Here, at Nuxeo, we are thinking for a long
time at desktop applications for CPS. Why in this new full web,
ajaxified, world ? :-) Well, I think that for many applications and
features, a desktop application is still needed.
Here is some examples of features / requirements :
- Disconnected client to work in the train, in the plane, on the beach
- read, annotate, search in a document repository
- use electronics forms when working outside the office
- Deep integration with legacy desktop applications (what about having
OpenOffice running inside a dedicated client to improve cooperative
- Strong security : document signing, workflow action signing, etc.
- Advanced text edition : interactive diff / merge
- Advanced editors (photos, rich media, rich documents, etc.)
- Reduce server loads doing many computation on the client
- many, many more ideas :-)
We started to work, as some customers asked, on a desktop application.
One point was clear: limit the burden of deployment!
Rich Client ?
We studied deeply Flash, Mozilla
and Eclipse Rich Client Platform
Flash was not standalone enough and too tied to graphics.
Mozilla seemed fine, but the
current framework is too young (we were told by a proeminent Mozilla
developer to wait for Mozilla 2.0 before investing on the technology) and
not enough adapted to generic application, plus it needed us to write in C++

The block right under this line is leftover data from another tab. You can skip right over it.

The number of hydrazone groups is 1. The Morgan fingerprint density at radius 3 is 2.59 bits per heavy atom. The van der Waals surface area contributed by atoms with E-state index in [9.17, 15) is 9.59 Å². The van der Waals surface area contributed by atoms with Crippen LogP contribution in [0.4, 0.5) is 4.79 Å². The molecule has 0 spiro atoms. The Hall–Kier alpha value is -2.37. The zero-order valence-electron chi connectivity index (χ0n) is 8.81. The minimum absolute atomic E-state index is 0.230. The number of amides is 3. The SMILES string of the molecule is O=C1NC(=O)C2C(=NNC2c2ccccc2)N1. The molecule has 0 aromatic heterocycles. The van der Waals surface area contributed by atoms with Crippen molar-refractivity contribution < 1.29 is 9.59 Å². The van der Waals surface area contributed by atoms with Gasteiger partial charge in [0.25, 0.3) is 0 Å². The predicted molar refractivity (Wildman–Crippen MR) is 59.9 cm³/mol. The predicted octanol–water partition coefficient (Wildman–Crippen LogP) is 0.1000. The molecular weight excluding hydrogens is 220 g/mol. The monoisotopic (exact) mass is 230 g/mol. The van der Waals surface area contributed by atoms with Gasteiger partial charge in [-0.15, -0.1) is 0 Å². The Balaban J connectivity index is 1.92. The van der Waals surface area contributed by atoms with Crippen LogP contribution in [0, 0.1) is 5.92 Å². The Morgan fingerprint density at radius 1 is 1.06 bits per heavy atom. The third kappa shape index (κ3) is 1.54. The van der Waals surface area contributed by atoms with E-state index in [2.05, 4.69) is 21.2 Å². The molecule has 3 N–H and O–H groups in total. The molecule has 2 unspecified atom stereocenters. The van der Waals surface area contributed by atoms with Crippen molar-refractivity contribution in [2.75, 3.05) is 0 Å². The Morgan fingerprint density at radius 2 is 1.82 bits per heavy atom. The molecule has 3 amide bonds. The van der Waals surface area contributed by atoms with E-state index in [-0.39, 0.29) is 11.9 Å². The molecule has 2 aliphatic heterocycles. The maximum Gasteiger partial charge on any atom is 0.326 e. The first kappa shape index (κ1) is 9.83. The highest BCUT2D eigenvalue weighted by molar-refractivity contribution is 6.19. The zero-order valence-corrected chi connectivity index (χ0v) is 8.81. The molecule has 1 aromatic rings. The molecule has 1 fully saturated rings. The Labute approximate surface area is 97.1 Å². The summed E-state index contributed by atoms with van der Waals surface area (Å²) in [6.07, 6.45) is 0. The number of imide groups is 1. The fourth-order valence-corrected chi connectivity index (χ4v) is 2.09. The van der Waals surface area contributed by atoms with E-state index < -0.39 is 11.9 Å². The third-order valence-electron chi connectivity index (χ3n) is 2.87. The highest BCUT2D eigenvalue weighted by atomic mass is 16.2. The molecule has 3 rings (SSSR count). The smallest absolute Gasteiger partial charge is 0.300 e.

and had some fear about cross-platform compilation.
Eclipse RCP came then and we
quickly discovered that it proposes an amazingly "sexy" framework,
extensible, component-oriented and very well designed. But, besides those
technical considerations, we mainly found that Eclipse RCP proposes a new approach
and a new paradigm for desktop applications... very user-centric!
Eclipse RCP offers new concepts
(at least, for me) for desktop applications, maybe inspired by webapp :
actions, views, portlets, workspaces, perspectives, etc. Eclipse RCP comes,
of course, also with a lot of interesting points for deployment and
development: automatic on-line software update, lot of plug-ins, real
cross-platform compatibility, SWT (a very fast graphic toolkit for Java),
I think the most noticeable concept of Eclipse RCP to create applications
for user is the concept of Perspective. A perspective is a view of your work
space: portlet arrangement, toolbar, menu. It allows to offer several
different ways to present the application, depending on the usage context.
For example, you can have a perspective to edit a document, where the work
space is document-centric, and a perspective to browse the document
repository, where the work space is centered on navigation and searching.
Moreover, users can define very easily new perspectives, dragging and
dropping or adding portlets and then ask the application to save this
In short, it allows to adapt the application to user activity and working
habits. It's the first time I am aware of a desktop framework offering this
feature. Perspectives are designed to build user-centric / activity-centric
applications and that is what users like, when you place them in the heart
of the application usage paradigm. ;-)
We now are working two projects based on CPS and Eclipse RCP. CPS is used as the document / content
manager and Eclipse RCP as the
framework to build a dedicated desktop application (let's call it Rich
Client to CPS). The Rich Client connect offers UI and local features. CPS offers document management core.
Best of both worlds ! ;-)
The first project is for AFP (French Press Agency) and